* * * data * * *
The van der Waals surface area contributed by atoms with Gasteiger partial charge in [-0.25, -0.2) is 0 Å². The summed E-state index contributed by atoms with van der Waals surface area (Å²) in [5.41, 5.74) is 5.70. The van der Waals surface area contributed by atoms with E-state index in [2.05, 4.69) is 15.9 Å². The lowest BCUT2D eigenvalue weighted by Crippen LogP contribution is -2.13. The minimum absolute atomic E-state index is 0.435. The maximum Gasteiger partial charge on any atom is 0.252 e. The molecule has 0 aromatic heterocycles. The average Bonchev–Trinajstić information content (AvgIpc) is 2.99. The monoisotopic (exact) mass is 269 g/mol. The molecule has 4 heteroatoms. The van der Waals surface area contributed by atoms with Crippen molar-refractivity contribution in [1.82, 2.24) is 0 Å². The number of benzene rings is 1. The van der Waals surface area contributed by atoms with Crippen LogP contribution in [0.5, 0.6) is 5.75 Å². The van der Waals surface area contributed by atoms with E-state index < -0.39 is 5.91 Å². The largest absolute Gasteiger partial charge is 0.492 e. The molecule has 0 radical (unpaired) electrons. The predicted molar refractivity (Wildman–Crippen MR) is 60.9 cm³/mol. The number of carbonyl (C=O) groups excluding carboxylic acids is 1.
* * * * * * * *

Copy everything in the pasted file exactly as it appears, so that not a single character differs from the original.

The van der Waals surface area contributed by atoms with Gasteiger partial charge in [-0.25, -0.2) is 0 Å². The summed E-state index contributed by atoms with van der Waals surface area (Å²) in [5.41, 5.74) is 5.70. The van der Waals surface area contributed by atoms with E-state index in [2.05, 4.69) is 15.9 Å². The lowest BCUT2D eigenvalue weighted by Crippen LogP contribution is -2.13. The minimum absolute atomic E-state index is 0.435. The maximum Gasteiger partial charge on any atom is 0.252 e. The molecule has 0 aromatic heterocycles. The average Bonchev–Trinajstić information content (AvgIpc) is 2.99. The monoisotopic (exact) mass is 269 g/mol. The molecule has 4 heteroatoms. The van der Waals surface area contributed by atoms with Crippen molar-refractivity contribution in [1.82, 2.24) is 0 Å². The number of benzene rings is 1. The van der Waals surface area contributed by atoms with Crippen LogP contribution in [0.5, 0.6) is 5.75 Å². The van der Waals surface area contributed by atoms with E-state index < -0.39 is 5.91 Å². The largest absolute Gasteiger partial charge is 0.492 e. The molecule has 0 radical (unpaired) electrons. The predicted molar refractivity (Wildman–Crippen MR) is 60.9 cm³/mol. The number of carbonyl (C=O) groups excluding carboxylic acids is 1.